Ever wondered what it'd be like to participate in a high-stakes game of Texas Hold'em? Well, wonder no more. Pure Hold'em, developed by VooFoo Studios, is a realistic simulation of the popular card-based game. It follows in the tradition of previous titles from the Birmingham-based developer, including Pure Pool and Pure Chess, offering its audience a combination of accessibility and difficulty.

It achieves this mixture through its wide breadth of tournaments, each with their own varying degree of challenge. New card players are encouraged to play in the Joker and Jack tournaments. These events require a minimal level of skill and are helpful for those who are in need of a quick refresher course. By earning some money from these you can then afford to buy a place at the much harder tables, including the Queens, Kings, Aces, and Masters events.

The offline games in Pure Hold'em are often just as compelling as the online features. In these events you're matched with seven random AI that boast different styles of play. A short bio acts as a primer, giving you the right information to be able to read the movements of your competitors correctly. For example, one AI in the game can be read because they are notoriously frugal and don't take risks, while another is predictable due to their flamboyant personality. Matching your own style of play to utilise and exploit these traits is an interesting mechanic that is implemented well within the game. It goes some way to recreating the sensation of playing with real people.

But online tournaments are understandably the game's biggest draw. It allows you to take on a group of strangers with the objective being to eliminate them from the table. These are quite challenging to take part in. Success varies depending on your ability to bluff and spot a winning hand. At the moment, the waiting times for these events are quite long due to the relatively small player base. Nevertheless, they are still impressive to play. Hopefully these times can be reduced in the coming weeks by an influx of newcomers.

This problem with finding players does not extend to the other online modes. You can enter and exit the exhibition matches with significant ease. This is useful for beginners who just want to test out the online features without committing to the longer waiting times.

One particular oversight on behalf of the developer is the inability to see when players view their cards. This would introduce a new layer of involvement that would offer an insight into the mind-set of the other competitors. Unfortunately this is replaced in the game with a dull loading bar that fills up as the player decides whether to check or fold.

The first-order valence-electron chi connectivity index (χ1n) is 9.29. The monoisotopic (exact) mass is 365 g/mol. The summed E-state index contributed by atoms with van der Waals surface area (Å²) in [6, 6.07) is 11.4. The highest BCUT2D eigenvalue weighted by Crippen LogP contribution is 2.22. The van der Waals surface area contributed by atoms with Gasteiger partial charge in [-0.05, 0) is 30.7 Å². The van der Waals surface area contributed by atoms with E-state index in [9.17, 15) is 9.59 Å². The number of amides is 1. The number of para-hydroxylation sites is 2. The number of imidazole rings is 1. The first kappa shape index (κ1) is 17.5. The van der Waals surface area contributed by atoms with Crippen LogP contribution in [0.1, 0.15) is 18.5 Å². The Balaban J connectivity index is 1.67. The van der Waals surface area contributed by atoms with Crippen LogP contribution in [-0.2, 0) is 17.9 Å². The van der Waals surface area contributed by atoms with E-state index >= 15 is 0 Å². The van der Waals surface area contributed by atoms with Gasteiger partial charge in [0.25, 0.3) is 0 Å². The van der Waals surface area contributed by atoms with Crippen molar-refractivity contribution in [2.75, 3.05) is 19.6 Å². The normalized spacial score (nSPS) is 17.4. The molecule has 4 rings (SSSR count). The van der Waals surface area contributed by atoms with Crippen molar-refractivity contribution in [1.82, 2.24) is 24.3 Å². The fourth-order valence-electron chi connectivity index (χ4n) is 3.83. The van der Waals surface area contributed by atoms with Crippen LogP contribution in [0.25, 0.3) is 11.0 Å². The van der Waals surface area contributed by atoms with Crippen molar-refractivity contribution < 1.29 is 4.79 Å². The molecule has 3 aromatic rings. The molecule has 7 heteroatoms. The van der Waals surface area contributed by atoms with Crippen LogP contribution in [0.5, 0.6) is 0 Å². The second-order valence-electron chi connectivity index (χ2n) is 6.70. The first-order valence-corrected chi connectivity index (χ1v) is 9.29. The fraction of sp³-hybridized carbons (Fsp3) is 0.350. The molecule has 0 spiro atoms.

As expected, the game also allows you to host your own tournaments and invite your friends to play. This is a great feature that acts as a fairly adequate alternative to organising a real life poker night at a friend's house. All you'll need is a pencil and pad to keep score for when you want to collect your winnings.

An aspect that the developer's particularly enthusiastic to promote is the detailed graphics. This polish sets the game apart from its browser-based equivalents that are usually cheaply made and ugly to play. The level of attention is a welcome addition that firmly establishes the title as a high quality product. The presentation is easy to understand with no hidden menus and all of the possible actions on screen at all times alongside their corresponding buttons. In spite of this display, the screen never feels cluttered with information and retains a clean layout for you to navigate.

Not content with the amount of material already included, the developer has also implemented customisation for those who want to change the deck of cards that they are using or the types of chips on the table. You can also alter cloth patterns and cloth colours. This offers some player choice, but adds very little overall. The only practical effect that this has is to replace some decks that are harder to read due to their elaborate designs.

Another layer to the presentation is the music, which can be changed using R3 on the controller. The game features a vast array of genres, which provide an inoffensive backdrop to proceedings. These genres include jazz, hip-hop, and funk, among others. The best thing to be said about these is that they never become annoying or overstay their welcome, though none of them are particularly noteworthy.

Conclusion

Pure Hold'em is an impressive recreation of the popular card game. It features a high level of polish, as well as a multitude of modes. Whether you're a beginner or a more advanced player the game is an enjoyable title to spend some time with. There are a few negative factors that work against it, such as an unexceptional soundtrack and a couple of missing features here and there, but this will arguably not deter its core demographic.